Thursday, September 23, 2010

Adrift without an anchor

The vans really are MIA.

I realized yesterday that I have not yet actually seen an official "Group Ride Vehicle" on the street. Now I've spent more than three hours looking for them at various times of day on six separate days over the past week and a half.

I thought I saw two last Wednesday, but they definitely didn't have the official stickers. It's been suggested to me that they were "poachers" - commuter vans that were not authorized for this particular program.

At first I thought it might have just been Community Transportation that was either uninterested or incompetent, but then a reporter for the Brooklyn Courier waited for two hours on Monday without seeing a single B23 van. Okay, I thought, those aren't very promising routes; maybe the new and improved B39 "Hipster Shuttle" will have more luck.

Yesterday I went to try the B39 and found this van in the stop at 14th and Irving. Needless to say, it wasn't going to take me to Brooklyn, and it wasn't there to cover the new van service. There were two guys standing nearby, probably Con Ed office workers on their coffee break, and they told me they'd been there for ten minutes and hadn't seen any "Group Ride Vehicles." I waited for fifteen minutes after that, but no vans showed up.

So if the vans weren't thee, where were they? I'm guessing on illegal runs where they knew there would be higher ridership. That would guarantee them a certain minimum income per hour.

Well, okay, but by doing this they're essentially guaranteeing that there will not be enough vans to provide frequent service, and as a result people will not wait for the vans, and these lines will fail, and they will lose an opportunity to expand their market to new customers. Why would they do such a thing? Why would they do absolutely no marketing? And why bother signing up for the pilot project if they weren't prepared for even a single day without customers?

I've been puzzling over this for the past week and a half. I've come up with some likely reasons, but I'm not sure that all of them apply, or that they're the whole story. My best guess is that it's the interaction of three facts: these van owners have never started a new route, they're used to keeping a low profile, and the structure is very decentralized.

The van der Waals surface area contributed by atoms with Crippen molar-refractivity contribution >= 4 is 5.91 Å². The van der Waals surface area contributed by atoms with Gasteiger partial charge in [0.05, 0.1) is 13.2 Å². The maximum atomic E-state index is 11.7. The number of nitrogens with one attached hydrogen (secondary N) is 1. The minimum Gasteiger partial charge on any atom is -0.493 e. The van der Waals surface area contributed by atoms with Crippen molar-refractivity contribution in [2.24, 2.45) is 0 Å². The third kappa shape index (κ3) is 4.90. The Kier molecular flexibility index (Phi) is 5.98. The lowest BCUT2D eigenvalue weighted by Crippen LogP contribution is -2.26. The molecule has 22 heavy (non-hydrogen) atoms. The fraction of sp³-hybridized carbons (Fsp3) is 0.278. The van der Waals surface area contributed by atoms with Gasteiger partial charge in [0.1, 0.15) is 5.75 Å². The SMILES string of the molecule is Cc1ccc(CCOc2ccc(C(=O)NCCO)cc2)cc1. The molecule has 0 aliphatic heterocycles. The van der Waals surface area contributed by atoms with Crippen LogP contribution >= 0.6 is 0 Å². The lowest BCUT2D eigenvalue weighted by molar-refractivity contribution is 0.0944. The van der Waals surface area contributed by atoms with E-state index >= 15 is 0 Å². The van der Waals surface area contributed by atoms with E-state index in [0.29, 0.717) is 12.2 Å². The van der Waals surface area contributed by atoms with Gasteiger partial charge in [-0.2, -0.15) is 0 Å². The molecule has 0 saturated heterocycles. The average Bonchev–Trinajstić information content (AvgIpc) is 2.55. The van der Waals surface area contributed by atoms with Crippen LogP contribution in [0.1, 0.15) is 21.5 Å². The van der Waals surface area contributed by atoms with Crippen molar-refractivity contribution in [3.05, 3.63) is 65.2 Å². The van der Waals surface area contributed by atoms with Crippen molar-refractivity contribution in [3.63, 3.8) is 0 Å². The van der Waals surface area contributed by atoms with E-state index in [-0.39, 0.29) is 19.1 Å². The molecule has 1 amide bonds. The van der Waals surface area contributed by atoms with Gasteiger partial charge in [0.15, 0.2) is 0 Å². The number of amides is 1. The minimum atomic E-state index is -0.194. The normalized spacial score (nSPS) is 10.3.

For a lot of this explanation, I'm going to draw on the excellent analysis by Klein, Moore and Reja (PDF), particularly the notion of minimal scheduled service as an "anchor" that brings in customers. But really, the concept of an anchor should be familiar to anyone who's started or expanded a business. Basically, you can never be sure that customers will appear out of nowhere, no matter what you're selling, and you need to be prepared to go for six months without any income, and a year or two without any profit. So you keep your restaurant open for the full hours even if it's empty, until word gets around and it stays full. Judging by the number of restaurants that I've seen close within a month or two of opening, it's not uncommon for people to fail to plan for this possibility.


George K said...

You took the words right out of my mouth: If you aren't willing to run the service, step aside so somebody else can. How can they expect people to ride those routes when there are no vans for them to ride in?

Cap'n Transit said...

True, but according to the solicitation from the TLC, there could be up to three groups running vans on the route. It's telling that they only got one for each. I wonder what the TLC offered to get the associations to agree to participate?

jazumah said...

Nothing. The TLC offered nothing. This is why no vans are there. The owners wanted to "own" the routes and the TLC said no. Nobody wants to build routes "so the MTA can come back". The commuter vans are used to not trusting the city.

I know a few commuter van drivers. They aren't out there to do anything different. They are out there to make money and they aren't interested in waiting 90 days. They probably told their base that they would try it for a week and see how it goes. No one bothered to say that publicly, but I bet that was the deal.

After suing me to pull legal buses off the street in July, the same group (NYCDOT) works with the TLC to implement a van program in a manner that they KNEW would not work. This is why the union no longer felt the need to run the B71. Why spend money on a program that would not last even 30 days? The point is simple: they offered all of these communities an option that wasn't a real option.

I guess the next logical step is to get a real plan together to operate these services.